Chapter 3, “Making sense: Narrative and the development of culturally appropriate health education,” considers the problems health educators face in getting the risk-reduction message across—and the mistakes which they have made and continue to make. At the heart of the author's discussion is the belief that their knee-jerk reaction to popular health understandings is counter-productive. “It is important,” the author suggests, “if we are to understand lay health belief, that it not be interpreted a priori as a threat to health safety.” There IS something preventing the message getting across, but it isn't necessarily popular health beliefs. Lay people may well hold inaccurate beliefs about sickness and health alongside the received medical view, but the real concern should be that this “suggests a larger health worldview that educators are not understanding” (61). Thus the responsibility for the failure of public health campaigns to some extent lies with the campaigners themselves.
It is the author's belief that the stories people tell about sickness and health encode “cultural values, explanatory models, and social relations”. Therefore, legends about AIDS will reveal how they try to make sense “in and of” health education (76). Thus chapter 4 considers “”What exactly did they do with that monkey anyway?”: Contemporary legend, scientific speculation, and the politics of blame in the search for AIDS origins”; Chapter 5 is entitled Welcome to the innocent world of AIDS: Cultural viability, localization and contemporary legend”; Chapter 6 is “'Billy Ray Virus': The folk creation and official maintenance of a public health scapegoat” and chapter 7 is “'Banishing all the spindles from the kingdom': Reading needle-prick narratives as resistance.”
The “monkey” of the title to chapter 4 is the African green monkey that—alongside primates of various other origins and colours (blue monkeys, red monkeys, green-eyed monkeys, chimpanzees, baboons, tree monkeys and rhesus monkeys), fleas, mosquitoes, cockroaches, sheep and gerbils—was supposed to have initiated the AIDS epidemic (81). The chapter considers these and other origin theories. Many of these are very wild. Hence on p 86 we read that one of the author's respondents told her:

I've heard many origin stories, The first one I heard was about a sailor whose ship stopped over in Africa and the sailor had intercourse with a baboon. The second story apparently happened in South America—Cuba, I think, or in Mexico. A man had intercourse with a sheep. He was a shepherd.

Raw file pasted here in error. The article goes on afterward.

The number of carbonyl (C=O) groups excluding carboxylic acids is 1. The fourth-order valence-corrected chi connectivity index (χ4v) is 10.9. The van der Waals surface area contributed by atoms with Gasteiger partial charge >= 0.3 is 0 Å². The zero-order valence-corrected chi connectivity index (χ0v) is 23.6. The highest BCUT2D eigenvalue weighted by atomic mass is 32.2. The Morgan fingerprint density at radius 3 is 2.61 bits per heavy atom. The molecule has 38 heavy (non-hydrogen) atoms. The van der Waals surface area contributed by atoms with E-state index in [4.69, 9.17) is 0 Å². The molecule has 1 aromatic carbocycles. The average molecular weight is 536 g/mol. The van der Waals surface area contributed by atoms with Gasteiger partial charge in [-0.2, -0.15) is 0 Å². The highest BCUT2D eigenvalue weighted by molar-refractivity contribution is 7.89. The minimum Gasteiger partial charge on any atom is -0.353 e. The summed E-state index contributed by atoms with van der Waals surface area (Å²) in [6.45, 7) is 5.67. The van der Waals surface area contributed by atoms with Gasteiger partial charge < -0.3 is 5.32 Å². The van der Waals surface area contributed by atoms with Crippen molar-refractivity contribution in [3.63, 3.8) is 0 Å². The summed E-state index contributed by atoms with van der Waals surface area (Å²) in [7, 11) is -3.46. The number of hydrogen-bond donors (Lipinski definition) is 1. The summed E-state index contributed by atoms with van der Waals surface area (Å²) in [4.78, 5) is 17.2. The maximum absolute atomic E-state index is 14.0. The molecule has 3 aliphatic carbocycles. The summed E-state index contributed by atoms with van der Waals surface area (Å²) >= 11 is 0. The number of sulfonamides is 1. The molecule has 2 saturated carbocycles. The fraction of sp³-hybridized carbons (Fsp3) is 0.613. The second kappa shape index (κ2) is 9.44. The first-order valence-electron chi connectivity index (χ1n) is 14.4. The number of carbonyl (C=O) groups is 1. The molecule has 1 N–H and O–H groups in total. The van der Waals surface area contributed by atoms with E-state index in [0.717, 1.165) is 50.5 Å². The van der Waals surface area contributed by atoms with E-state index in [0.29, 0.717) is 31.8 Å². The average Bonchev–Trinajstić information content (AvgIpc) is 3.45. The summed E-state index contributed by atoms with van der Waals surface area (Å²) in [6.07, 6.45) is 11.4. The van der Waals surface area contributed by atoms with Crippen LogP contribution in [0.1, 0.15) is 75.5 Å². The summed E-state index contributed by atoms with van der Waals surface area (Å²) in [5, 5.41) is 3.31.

Other speculations centre on laboratory-experiments-gone-wrong (91-100). These include a CIA plot to reduce the population of Africa “eliminating a threat to the USA” (96), “some sick scientist [who] invented it to curb the sexual activities of the populations of the world” (96) and “one of Hitler's mad schemes gone awry. His scientists developed a virus to attack the enemy who in his opinion were full of homosexuals. The virus would kill off the army. The plane used to transport the virus crashed in Africa” (95-96). As the author says (98), these stories highlight concerns about “medicine as warfare, purposeful disinformation, and the withholding of drugs, treatment, and knowledge by those who serve as the gatekeepers of life and death.” They “articulate considerable medical distrust.”
Chapter 5, “Welcome to the innocent world of AIDS,” a version of which may be found in Contemporary Legend vol 2, is a fine documentation of how and why one particular variant of the familiar AIDS legend, “Welcome to the wonderful world of AIDS” (more commonly known in Britain as “Welcome to the AIDS club”), should have succeeded in Newfoundland when its predecessor aroused little or no interest. Chapter 7, “'Banishing all the spindles from the kingdom'” considers the legends of deliberate infection that took over when the “Welcome ...” legends began to fade. These are the stories so widely circulated on the internet warning the general public of the dangers of infected needles in cinema seats, or of mad dancers who inject others with serum in nightclubs. The author reads them as narratives of resistance to the received wisdom of the health educators. The stories assert that the danger is not in the bedroom at all, but “out there”, where we are all vulnerable but we'll take our chances.